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Saturday, December 3, 2016
Jerusalem church leaders blocked from attending London interfaith meeting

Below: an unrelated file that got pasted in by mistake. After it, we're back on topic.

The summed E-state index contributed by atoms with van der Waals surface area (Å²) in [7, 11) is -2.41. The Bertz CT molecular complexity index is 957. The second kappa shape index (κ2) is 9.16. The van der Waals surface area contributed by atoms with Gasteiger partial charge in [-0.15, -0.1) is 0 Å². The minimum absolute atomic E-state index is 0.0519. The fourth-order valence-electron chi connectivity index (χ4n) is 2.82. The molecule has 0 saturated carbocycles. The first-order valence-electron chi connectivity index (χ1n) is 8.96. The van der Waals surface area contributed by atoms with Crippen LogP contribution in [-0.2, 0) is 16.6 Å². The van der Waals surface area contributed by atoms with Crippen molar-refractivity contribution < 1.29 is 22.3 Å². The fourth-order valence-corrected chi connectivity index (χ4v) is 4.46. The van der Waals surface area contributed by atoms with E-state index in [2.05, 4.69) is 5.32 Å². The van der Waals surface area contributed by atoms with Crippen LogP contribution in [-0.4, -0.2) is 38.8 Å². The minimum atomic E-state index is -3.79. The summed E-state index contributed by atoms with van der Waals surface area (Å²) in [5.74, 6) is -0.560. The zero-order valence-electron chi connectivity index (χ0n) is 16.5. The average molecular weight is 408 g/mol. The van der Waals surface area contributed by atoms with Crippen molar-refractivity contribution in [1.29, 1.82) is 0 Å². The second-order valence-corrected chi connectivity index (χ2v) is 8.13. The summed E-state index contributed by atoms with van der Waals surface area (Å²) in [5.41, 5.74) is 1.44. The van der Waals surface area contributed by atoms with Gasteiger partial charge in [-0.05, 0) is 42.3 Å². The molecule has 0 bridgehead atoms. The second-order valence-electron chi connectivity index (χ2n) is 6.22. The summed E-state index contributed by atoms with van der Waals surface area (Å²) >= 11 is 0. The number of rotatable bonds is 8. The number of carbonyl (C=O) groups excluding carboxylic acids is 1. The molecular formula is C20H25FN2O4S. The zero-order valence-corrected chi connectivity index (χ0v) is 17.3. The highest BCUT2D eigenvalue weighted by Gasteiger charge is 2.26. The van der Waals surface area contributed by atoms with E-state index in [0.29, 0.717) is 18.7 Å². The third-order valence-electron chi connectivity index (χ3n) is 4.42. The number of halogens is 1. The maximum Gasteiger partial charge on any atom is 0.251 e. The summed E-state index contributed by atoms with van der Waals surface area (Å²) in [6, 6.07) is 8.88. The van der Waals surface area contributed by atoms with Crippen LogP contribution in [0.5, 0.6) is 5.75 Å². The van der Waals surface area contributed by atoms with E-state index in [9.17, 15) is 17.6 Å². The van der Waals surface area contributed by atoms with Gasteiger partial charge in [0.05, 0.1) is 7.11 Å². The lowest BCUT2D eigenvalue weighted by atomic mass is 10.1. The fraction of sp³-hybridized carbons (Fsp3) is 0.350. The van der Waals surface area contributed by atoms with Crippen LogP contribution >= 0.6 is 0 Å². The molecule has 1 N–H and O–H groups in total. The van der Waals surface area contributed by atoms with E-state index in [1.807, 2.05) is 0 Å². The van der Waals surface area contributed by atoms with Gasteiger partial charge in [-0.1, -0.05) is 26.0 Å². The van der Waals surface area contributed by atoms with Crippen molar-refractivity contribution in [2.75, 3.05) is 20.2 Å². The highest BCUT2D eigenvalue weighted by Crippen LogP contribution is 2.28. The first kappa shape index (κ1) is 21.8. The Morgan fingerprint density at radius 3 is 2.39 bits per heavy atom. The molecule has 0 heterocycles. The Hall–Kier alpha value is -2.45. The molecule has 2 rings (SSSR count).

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 A high-level delegation of Christian church leaders from Jerusalem was harassed at Ben Gurion Airport in Tel Aviv and prevented from flying to an important three-day international, interfaith meeting in London, beginning tomorrow. The meeting, called by Archbishop of Canterbury George Carey, was a follow-up to a breakthrough interfaith meeting in January 2002 that produced the Alexandria Declaration, signed by Christian, Muslim and Jewish leaders who are working to resolve the Middle East crisis. "The meeting is intended to promote the Declaration and come to grips with the root causes of the conflict," said Bishop Riah Abu El-Assal, the Anglican Bishop in Jerusalem and the Middle East. "We believe that Jerusalem is central to peace efforts." The First Alexandria Declaration of the Religious Leaders of the Holy Land was originally issued in Alexandria, Egypt, on January 21, 2002. In addition to a cease-fire "respected and observed on all sides," it also calls for "the implementation of the Mitchell and Tenet recommendations, including the lifting of restrictions and return to negotiations" on the part of Israelis and Palestinians. Signatories included: Archbishop of Canterbury George Carey; Sephardi Chief Rabbi Eliahu Bakshi-Doron; Deputy Foreign Minister Rabbi Michael Melchior; President of the World Conference on Religion and Peace Rabbi David Rosen: Minister of State for the Palestinian Authority Sheikh Tal El Sider on behalf of the Palestinian delegation; a representative of the Greek Patriarch Archbishop Aristichos; Melkite Archbishop Boutrous Mouallem; and Bishop Riah Abu El-Assal of the Episcopal Diocese of Jerusalem and the Middle East. In an interview, Bishop Riah described how he and his colleague, Bishop Munib Younan of the Evangelical Lutheran Church in Jerusalem, were stopped at a road block on the way to the airport. Despite repeated promises of special VIP treatment from the Israeli government agency that deals with Christian communities in Israel, they were asked to get out of the car and submit to a search. Bishop Riah refused and urged the soldiers to check with their officers about the special arrangements, suggesting that the humiliating treatment was because they were Christians. After a while they were allowed to proceed to the airport. When they arrived at the VIP lounge at the airport, Bishops Riah and Munib soon discovered that the two colleagues waiting for them--Archbishop Boutros Mouallem of the Greek Catholic Church and Father Elias Chacour, a Melkite from The Galilee--had suffered similar treatment. "We were humiliated as never before," said Bishop Riah in a phone call to the Rev. Andrew White in England, Carey's staff person during the meeting in Alexandria. Security at the airport insisted that the church leaders identify and open their luggage before the flight, in clear violation of normal VIP treatment. The church leaders refused to comply or to allow staff to comply, escalating the incident. Archbishop Mouallem was asked to provide a certificate proving that he was a bishop, and further asked to step into a private room at the VIP lounge for interrogation. The stalemate ended when the church leaders asked for return of their passports and tickets. When told that a supervisor would meet with them, Bishop Munib said, "It's too late." When they returned to Jerusalem they learned that officials of the Ministry for Religious Affairs had mounted a quick investigation. Israeli authorities representing the Ministry of Foreign Affairs and the Ministry of Religious Affairs have rushed to meet with the delegation. Rabbi Melchior has called from London to personally apologize. All involved have promised a turning point in these matters, and that the group will receive appropriate treatment when they attempt to leave again on today's afternoon flight. "We need not only an apology but an end to these attempts to humiliate us," said Bishop Riah. "This is very serious." Father Chacour said that the Greek Catholic archbishop, who carries a Vatican passport, had never experienced such humiliation. "Every non-Jew is seen as a potential enemy," Father Chacour said during an interview after the return to Jerusalem. "We want to be friends with the Israelis and build bridges between our communities but it is becoming very difficult. We either build this state together or it won't be built," he said. "Unless they can overcome their paranoia, their feeling that they are victims, there will never be peace." Bishop Munib said that pressure against the Christian community and its leaders has been increasing. "It's constantly like this," he said in describing his difficulties during recent border crossings. "If we are treated this way how do they treat normal Palestinian Christians?" James Solheim is director of Episcopal News Service and reports from a trip of journalists in the Middle East sponsored by Church World Service of the National Council of Churches.
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